The text of the sermon, based on John 18.33-37, preached with the people of St. Matthew’s Episcopal Church, Spartanburg, SC, on the Last Sunday after Pentecost, November 21, 2021.
Jesus stands before Pilate, the Roman governor of Palestine. The religious authorities have accused Jesus. Not of blasphemy, claiming to be God. That is a theological matter. Pilate couldn’t care less. Rather they have charged that Jesus claims to be “King of the Jews.” That is a political matter of sedition against the state. Pilate, seeking to keep the peace and Caesar’s favor, couldn’t care more.
Pilate’s headquarters. The place of judgment. Yes, for Jesus. Whether he lives or dies. Yet also for Pilate. Pilate, the captor, is challenged by the captive Jesus through whom Pilate might behold his destiny of history’s judgment about what is right and what is wrong. (Sometimes in this life laden with ambiguity, there are moments that achieve the crystalline-clarity of either-or.) Will Pilate, the governor, look and let himself be governed by what he sees or will he turn away?
Pilate, fretful and fearful, demands, “Are you the king of the Jews?”
Jesus, always responding to a query with his own, clarifying the intent of the questioner, “Is it you or another who asks? Is this your concern or that of others?”
Pilate, threatened, countering defensively, “How would I, a Roman, know? Your people turned you over to me!”; then scrambles to stay on the offensive. “What did you do?”
Now, Jesus answers Pilate’s initial question (saying, as I interpret it, “Nothing worthy of your crucifixion and everything worthy of your worship”): “My kingdom is not here.”
“Aha!” Pilate, confused, at once, is relieved and troubled. “You are a king!”
“As you have said it,” Jesus declares, “then it is true. And all who know truth listen to me.”
Our gospel reading ends before what, for me, is the most poignant moment of this encounter. Pilate asks Jesus, “What is truth?” Yet, awaiting no reply, hastily departs.
In the face of truth (the truth of who Jesus is, the Word of God, the animating power of the universe in flesh; therefore, the truth of life, the truth of all being and becoming, the truth of the meaning of existence), Pilate turns away.
As the story unfolds, Pilate, with no evidence of a crime, condemns Jesus to die. And for two millennia, history remembers that Pilate, holding in hand the power to do right, sacrificed Jesus and his own integrity on the altar of political expediency.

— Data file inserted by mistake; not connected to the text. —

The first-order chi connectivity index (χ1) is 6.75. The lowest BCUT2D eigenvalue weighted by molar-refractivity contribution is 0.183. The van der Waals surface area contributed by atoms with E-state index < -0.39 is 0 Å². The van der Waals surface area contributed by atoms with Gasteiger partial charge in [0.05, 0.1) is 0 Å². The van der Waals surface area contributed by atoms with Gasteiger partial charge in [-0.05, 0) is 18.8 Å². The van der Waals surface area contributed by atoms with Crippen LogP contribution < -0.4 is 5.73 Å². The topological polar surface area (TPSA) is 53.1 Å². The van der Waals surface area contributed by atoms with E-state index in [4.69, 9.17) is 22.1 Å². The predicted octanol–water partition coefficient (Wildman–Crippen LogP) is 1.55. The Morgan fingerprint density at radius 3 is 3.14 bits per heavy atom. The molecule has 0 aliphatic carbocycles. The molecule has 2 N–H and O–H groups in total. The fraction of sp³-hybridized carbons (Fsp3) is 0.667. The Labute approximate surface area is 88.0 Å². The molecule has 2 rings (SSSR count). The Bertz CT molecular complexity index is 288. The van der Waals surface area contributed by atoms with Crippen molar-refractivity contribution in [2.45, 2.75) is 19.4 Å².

We may (pray God!) never encounter a moment, as the poet describes, when our destiny of history’s judgment falls heavily on our shoulders, our souls:
Once to every man and nation
Comes the moment to decide,
In the strife of truth with falsehood,
For the good or evil side.
However, today, life in our nation is riven by strife. Political, social, racial. All of it, disturbing. None of it showing signs of declining. And truth, always seeming to depend on one’s point of view, conflicting
Concerning how to tread with care the perilous path of these days, I (humbly, for I have no first or last word about anything!) offer counsel in the form of two propositions and one question:
Proposition 1: If Truth with a capital “T” can be described as everything about God and everything that is existentially real and ethically right, then, by that definition, Truth is impossible for us to know completely.
Proposition 2: If we, in our lives and living, necessarily must discern and decide what is true with a small “t”, that is, our individual truths, then, inevitably, we, from time to time, will disagree with one another about what is Truth with a capital “T”.
Question: When, not if that happens, will we listen to others with whom we disagree and, perhaps, discover something about Truth with a capital “T” that we did not know or will we, like Pilate, turn and walk, run away?
In the moment, it occurs to me to add and to close with a one-word exhortation: Choose.
© 2021 PRA
 See John 18.38a
 See John 1; especially John 1.3-4, 14
 See John 18.38b
 From The Present Crisis; the first two lines of the fifth stanza; my emphases (1845) by James Russell Lowell (1819-1891). In 1890, Thomas John Williams (1869-1944) fashioned portions of this poem, set to his tune Ebenezer, into the hymn, Once to every man and nation.